There was a time when the Grammys were the biggest event of the year for the music business and besides the Oscars, they were the biggest event in show business. For major labels it could literally make or break your year. Especially if the the acts that won had not yet enjoyed tremendous commercial success up to that point. For examaple, Bonnie Raitt’s “Nick of Time” came out of nowhere to win 3 Grammys including Best Album in 1989. Raitt, who had not been exceedingly successful from a commercial standpoint prior to 1989, went onto sell over 5 million copies of this record. As a result she has earned royalty status in the music world. Raitt was always a terrific artist, but the Grammy awards added credibility to her career and exposed her to more people than ever. She was propelled her to superstar status. Can that still happen?
The music business is always trying to find the next big thing. At present there is no real hope in sight. The market has become so diffuse and unfocused it is difficult to believe that even if the next “game changing” artist came along, they would be identified as such. The Grammy voters do not have a great track record for recognizing greatness in its early stages. One of the more historic screw-ups occurred in February of 1979, when Taste of Honey won Best New Artist on their strength of their chart-topping single “Boogie,Oogie Oogie. Unfortunately the Grammy voters failed to pick Elvis Costello over Taste of Honey that year. TOH was essentially history two years later, while Elvis is still going very strong. In 1980, Christopher Cross won 5 Grammys, even topping Frank Sinatra, Billy Joel, a litle album called “The Wall” and Barbra Streisand for Best Album that year. Cross’s best recorded moment came with the theme from “Arthur”, which was written by the legendary team of Burt Bacharach and Hal David (probably not related to Larry). In 1966 “Winchester Cathedral” beat out “Eleanor Rigby”, “Good Vibrations”, “Last Train to Clarksville”, “Cherish” and “Monday, Monday” for best record. Who can forget Jethro Tull’s 1988 win in the Best Metal Performance category over Metallica. Huh? My favorite story is about Men At Work. I was at Columbia when we broke the band. They won Best New Artist in 1983 ahead of The Stray Cats, Jennifer Holliday and Asia. When lead singer Colin Hay gave his speech, he said “We are The Men, we will see you again”. He was wrong.
Winning a Grammy was so important that at one point a major label actually recorded an album using staff members as the artists. By appearing on the album and having the album released, each employee received a Grammy ballot next year. I just can’t imagine anyone going to those extremes to win an award this year. Last year’s broadcast was highlighted by Mumford & Sons, who probably benefited most in sales from the show. Their performance of “The Cave” moved the single from #108 on Itunes to #8. Still the actual sales numbers paled in comparison to past years, where winning albums or great performances could double the sales of an album overnight.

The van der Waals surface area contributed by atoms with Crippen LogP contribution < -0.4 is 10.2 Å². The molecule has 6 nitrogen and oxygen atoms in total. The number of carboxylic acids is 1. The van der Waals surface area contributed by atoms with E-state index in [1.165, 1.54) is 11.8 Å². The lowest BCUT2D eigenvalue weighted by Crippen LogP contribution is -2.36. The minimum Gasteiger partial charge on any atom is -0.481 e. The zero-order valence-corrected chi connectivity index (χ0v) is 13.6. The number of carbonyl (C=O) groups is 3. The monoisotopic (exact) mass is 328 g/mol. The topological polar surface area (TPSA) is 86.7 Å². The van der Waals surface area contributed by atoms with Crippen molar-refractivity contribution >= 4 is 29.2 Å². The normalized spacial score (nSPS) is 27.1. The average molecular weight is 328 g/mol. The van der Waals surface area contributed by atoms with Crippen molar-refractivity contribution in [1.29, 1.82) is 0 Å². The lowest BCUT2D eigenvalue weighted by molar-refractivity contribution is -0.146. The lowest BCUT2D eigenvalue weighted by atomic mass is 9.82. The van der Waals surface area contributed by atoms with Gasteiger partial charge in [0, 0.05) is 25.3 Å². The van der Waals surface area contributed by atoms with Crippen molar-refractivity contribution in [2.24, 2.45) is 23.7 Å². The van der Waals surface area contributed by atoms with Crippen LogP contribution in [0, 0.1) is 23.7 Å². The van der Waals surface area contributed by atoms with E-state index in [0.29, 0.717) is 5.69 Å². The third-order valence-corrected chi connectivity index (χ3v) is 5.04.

The Grammys is usually a pretty bad TV show. There have been some great moments in the past, but also some terrible ones. I remember seeing the Jonas Brothers (could their be whiter guys on the planet?) onstage with Stevie Wonder. One of the Joni got pretty much in Stevie’s face while they were singing “Superstition”. All I can remember thinking was that I was glad that Stevie couldn’t see this.
The problem is, where are the real superstars. This year’s show is loaded with contemporary names as well as iconic artists. But are there real superstars amongst the younger acts, or merely the best of what is around. Springsteen and the E Street Band, McCartney, Diana Krall, The Beach Boys, Bonnie Raitt and Tony Bennett have their places in history secured. Adele, maybe the only representative of the younger folks, that will likely be around in ten years. She will share the stage with Kelly Clarkson, Coldplay, Katy Perry, Maroon 5, Bruno Mars, Foster the People, Maroon 5, Chris Brown and Rhianna among others. The biggest story here is whether or not this represents some sort of reconciliation between Brown and Rhianna. It is not that these artists are not great. But can they get through to the masses and gain the level of success that their predecessors have realized? They have the internet, and lots of media outlets. But there are so many things assaulting the senses of the public, that it is difficult to be anything but a niche artist. There was a time when if you had a #1 song, everyone knew it. Now, there are so many #1 songs, in so many genres that it takes a gigantic hit to span all the various demos. There is no video channel to hammer home the song 40 times a day. Radio stations don’t have the impact they once did. What will it take for Coldplay, Kelly Clarkson and Bruno Mars to make into the next decade? Even if they are the real deal, will we really be able to see enough of them or will we be busy doing other things? The public’s attention is so divided these days it makes it tougher, not easier to become a real icon. More often than ever before, they are here today and gone this afternoon.
So, in this media infested world that we live in, are the Grammys as important as they once were. No way. Is music as important as it once was? It is more important to more people than it ever has been. But, thanks to technology each person can live in their own world. If you like Mumford and Sons and bands like that, you can literally hear nothing but similar music and never hear the pop stuff. If you are a Top 40 person, you may never hear the biggest rock bands of the day, because they don’t cross over to pop radio. So, everyone lives in their own little world. The pie is bigger than ever, but there slices are minute.